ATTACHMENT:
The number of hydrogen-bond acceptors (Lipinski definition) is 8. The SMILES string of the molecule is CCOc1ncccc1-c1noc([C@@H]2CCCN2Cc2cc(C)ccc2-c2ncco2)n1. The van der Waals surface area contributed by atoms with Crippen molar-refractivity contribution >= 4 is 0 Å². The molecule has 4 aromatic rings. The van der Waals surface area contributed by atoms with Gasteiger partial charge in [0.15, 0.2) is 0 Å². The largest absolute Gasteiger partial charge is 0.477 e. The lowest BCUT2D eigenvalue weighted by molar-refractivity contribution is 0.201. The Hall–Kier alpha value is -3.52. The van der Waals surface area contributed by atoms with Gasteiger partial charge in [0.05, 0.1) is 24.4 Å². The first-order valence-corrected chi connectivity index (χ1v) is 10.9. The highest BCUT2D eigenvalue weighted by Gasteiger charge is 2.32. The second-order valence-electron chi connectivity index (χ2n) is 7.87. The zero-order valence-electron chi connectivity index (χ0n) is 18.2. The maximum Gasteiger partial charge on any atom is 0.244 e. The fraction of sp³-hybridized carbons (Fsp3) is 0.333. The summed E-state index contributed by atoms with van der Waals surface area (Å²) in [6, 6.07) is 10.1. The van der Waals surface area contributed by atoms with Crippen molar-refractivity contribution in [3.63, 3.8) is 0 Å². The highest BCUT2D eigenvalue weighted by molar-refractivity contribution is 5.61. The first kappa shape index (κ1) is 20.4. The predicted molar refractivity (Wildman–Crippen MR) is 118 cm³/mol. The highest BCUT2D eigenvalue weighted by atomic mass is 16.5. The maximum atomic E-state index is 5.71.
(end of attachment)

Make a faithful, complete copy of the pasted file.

The number of hydrogen-bond acceptors (Lipinski definition) is 8. The SMILES string of the molecule is CCOc1ncccc1-c1noc([C@@H]2CCCN2Cc2cc(C)ccc2-c2ncco2)n1. The van der Waals surface area contributed by atoms with Crippen molar-refractivity contribution >= 4 is 0 Å². The molecule has 4 aromatic rings. The van der Waals surface area contributed by atoms with Gasteiger partial charge in [0.15, 0.2) is 0 Å². The largest absolute Gasteiger partial charge is 0.477 e. The lowest BCUT2D eigenvalue weighted by molar-refractivity contribution is 0.201. The Hall–Kier alpha value is -3.52. The van der Waals surface area contributed by atoms with Gasteiger partial charge in [0.05, 0.1) is 24.4 Å². The first-order valence-corrected chi connectivity index (χ1v) is 10.9. The highest BCUT2D eigenvalue weighted by Gasteiger charge is 2.32. The second-order valence-electron chi connectivity index (χ2n) is 7.87. The zero-order valence-electron chi connectivity index (χ0n) is 18.2. The maximum Gasteiger partial charge on any atom is 0.244 e. The fraction of sp³-hybridized carbons (Fsp3) is 0.333. The summed E-state index contributed by atoms with van der Waals surface area (Å²) in [6, 6.07) is 10.1. The van der Waals surface area contributed by atoms with Crippen molar-refractivity contribution in [3.63, 3.8) is 0 Å². The highest BCUT2D eigenvalue weighted by molar-refractivity contribution is 5.61. The first kappa shape index (κ1) is 20.4. The predicted molar refractivity (Wildman–Crippen MR) is 118 cm³/mol. The highest BCUT2D eigenvalue weighted by atomic mass is 16.5. The maximum atomic E-state index is 5.71.